I like to use sed for all my string replacements when I’m in bash or use the %s option in vim. Unfortunately, when I have to get rid of newlines, I always end up doing a macro that join lines and does an edit on them.
Now you don’t if you use the translate (tr) tool found in linux. You can use tr for other purposes by checking out the man page, but I pretty much just use it to strip out all the newlines in a text file. I simply just cat out a file and pipe it through tr to do my work:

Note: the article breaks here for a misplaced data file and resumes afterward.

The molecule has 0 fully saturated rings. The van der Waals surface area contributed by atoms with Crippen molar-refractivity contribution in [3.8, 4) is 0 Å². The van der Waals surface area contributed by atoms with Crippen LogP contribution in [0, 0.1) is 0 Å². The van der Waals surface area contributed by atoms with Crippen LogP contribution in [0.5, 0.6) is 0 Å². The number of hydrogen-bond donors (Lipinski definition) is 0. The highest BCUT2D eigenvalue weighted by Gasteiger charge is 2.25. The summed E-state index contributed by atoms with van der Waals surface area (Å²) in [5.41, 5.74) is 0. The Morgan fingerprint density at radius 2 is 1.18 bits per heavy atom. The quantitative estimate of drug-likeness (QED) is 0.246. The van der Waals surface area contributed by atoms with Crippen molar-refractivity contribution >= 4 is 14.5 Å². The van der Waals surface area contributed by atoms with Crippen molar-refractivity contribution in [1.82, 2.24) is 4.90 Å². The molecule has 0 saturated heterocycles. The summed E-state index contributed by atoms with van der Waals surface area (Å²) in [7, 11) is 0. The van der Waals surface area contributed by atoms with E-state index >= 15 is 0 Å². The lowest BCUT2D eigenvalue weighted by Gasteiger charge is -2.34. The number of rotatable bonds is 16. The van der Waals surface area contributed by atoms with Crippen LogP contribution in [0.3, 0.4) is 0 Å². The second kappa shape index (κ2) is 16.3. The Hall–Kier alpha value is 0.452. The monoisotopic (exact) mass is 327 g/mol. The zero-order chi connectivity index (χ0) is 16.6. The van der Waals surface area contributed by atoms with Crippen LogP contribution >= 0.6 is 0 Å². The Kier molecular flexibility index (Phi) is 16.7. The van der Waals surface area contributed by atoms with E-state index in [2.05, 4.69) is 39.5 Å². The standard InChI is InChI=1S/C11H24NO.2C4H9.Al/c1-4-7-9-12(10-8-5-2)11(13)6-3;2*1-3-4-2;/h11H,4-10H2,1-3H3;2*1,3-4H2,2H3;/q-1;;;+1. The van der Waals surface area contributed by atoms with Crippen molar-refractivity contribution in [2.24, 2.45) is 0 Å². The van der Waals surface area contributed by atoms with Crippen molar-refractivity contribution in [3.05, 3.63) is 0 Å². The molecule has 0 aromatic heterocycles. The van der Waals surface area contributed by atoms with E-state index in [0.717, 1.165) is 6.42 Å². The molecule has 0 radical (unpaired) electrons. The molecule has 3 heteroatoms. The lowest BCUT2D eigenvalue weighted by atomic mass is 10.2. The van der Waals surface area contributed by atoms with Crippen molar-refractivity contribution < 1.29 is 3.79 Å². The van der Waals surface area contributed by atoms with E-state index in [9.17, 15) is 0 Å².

To change all the newlines into semicolons:
cat file.txt | tr '\n' ';'
To change all the newlines into spaces:
cat file.txt | tr '\n' ' '
Just redirect the output to file if you want to save it.
Replace the newline with the number 3 and output the results to file3.txt:
cat file.txt | tr '\n' '3' > file3.txt